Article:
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Women's Suffrage Movement Archives

Date range: 1892-1923

Medium: Archive

The Library holds four key archives of the women’s suffrage movement:

  • The Parliamentary Committee for Women’s Suffrage (1892-1903; 1923);
  • The Manchester Men’s League for Women’s Suffrage (1909-18);
  • The National Union of Women’s Suffrage Societies (1910-14);
  • The International Woman Suffrage Alliance (1913-20).

Parliamentary Committee for Women's Suffrage

The Parliamentary Committee for Women’s Suffrage was founded in December 1893 and reached a peak membership of thirty-one MPs in 1897. The Committee began life as a non-party organization but in 1897 it became Conservative. Its object was to secure the Parliamentary franchise for women and it promoted the passage of all Bills and amendments which would further this cause.

The archive consists of four minute books and a couple of annual reports for the period 1895-1903, and a few printed items relating to the women’s suffrage movement, dated 1892.

Manchester Men’s League for Women’s Suffrage

The Manchester Men’s League for Women’s Suffrage was founded in 1908 and was active in propaganda activities until the outbreak of the First World War. Initially affiliated to the London Men’s League for Women’s Suffrage, it later became independent. It dissolved after the passing of the Representation of the People Act in 1918.

The archive consists of minute books, chronological correspondence files, League ephemera, ephemera collected by the League and news cuttings indexed by subject, covering the period 1909-18. The material occasionally touches on other reform campaigns of the early 20th century, such as the campaigns against venereal disease and ‘white slavery’, or the procurement of girls for prostitution; lobbying for change in the divorce laws; and the temperance movement.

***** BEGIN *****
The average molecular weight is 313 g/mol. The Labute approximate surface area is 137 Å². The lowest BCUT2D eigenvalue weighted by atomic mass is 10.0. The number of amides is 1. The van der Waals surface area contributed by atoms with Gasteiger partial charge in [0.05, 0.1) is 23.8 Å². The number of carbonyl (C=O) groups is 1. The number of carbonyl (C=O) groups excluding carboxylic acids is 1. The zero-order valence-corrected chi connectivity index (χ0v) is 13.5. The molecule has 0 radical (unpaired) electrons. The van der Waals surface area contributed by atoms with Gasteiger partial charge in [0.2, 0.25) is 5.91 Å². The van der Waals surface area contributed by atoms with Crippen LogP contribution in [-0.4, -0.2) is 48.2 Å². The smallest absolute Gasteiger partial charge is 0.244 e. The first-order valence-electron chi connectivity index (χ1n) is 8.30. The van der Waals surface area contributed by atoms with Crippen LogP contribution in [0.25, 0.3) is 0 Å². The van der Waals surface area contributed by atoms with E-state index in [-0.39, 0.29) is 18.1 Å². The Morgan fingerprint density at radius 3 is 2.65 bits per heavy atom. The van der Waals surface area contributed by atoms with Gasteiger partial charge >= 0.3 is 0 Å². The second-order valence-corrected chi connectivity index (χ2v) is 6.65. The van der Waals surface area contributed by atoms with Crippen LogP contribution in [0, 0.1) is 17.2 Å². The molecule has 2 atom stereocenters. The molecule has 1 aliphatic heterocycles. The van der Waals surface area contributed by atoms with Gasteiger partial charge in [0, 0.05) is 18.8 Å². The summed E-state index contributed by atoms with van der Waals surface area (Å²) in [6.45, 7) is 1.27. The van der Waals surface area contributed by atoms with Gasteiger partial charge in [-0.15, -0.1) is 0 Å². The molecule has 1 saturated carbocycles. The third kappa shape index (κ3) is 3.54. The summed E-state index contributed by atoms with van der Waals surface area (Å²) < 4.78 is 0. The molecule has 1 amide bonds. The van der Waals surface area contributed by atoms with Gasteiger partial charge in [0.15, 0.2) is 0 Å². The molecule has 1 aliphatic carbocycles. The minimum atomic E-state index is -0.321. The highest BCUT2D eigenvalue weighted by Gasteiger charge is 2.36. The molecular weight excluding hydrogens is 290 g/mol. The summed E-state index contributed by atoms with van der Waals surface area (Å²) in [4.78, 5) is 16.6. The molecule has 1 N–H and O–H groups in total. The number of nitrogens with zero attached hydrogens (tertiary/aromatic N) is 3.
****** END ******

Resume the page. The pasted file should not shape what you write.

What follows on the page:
National Union of Women’s Suffrage Societies

The National Union of Women’s Suffrage Societies was founded in 1897 to provide an umbrella organization for the various regional societies devoted to the cause of women’s suffrage. Its headquarters were in London and its President was Millicent Garrett Fawcett. Its methods were constitutional and non-militant, in contrast to the Women’s Social and Political Union (WSPU).

The archive consists of thirty bound volumes of news cuttings, 1910-14, which offer a very full chronological record of the social and political position of women and of all aspects of the women’s suffrage movement during this period.

International Woman Suffrage Alliance

The International Woman Suffrage Alliance was founded in 1902 at the initiative of Carrie Chapman Catt, President of the National American Woman Suffrage Association, and by the end of 1920 it had affiliated societies in thirty countries throughout the world, with its headquarters in London. The aim of the Alliance was to aid the enfranchisement of the women of all nations through the international co-operation of the national societies. The Alliance held biennial international Congresses, published a monthly journal, Jus Suffragii, and ran an international Information Bureau.

The archive consists of almost 300 files from the period 1913-20: subject files relating to the work of the IWSA; alphabetical correspondence files; and files of news cuttings classified by subject. Britain is the country most fully represented in the archive, but there is a wealth of information relating to suffrage movements in France, Germany and the United States amongst other countries.

All the collections are valuable for the study of the women’s suffrage movement in Britain. The archives of the MMLWS, the NUWSS and the IWSA give valuable insights into the social and economic, as well as political, position of women in the early 20th century and also touch upon the concerns of other reform movements of the period: prostitution and the ‘white slave trade’; divorce law; venereal disease; prisons; poor law; and other issues. The archive of the IWSA is also a source for the study of international conditions and attitudes during the First World War and its immediate aftermath.

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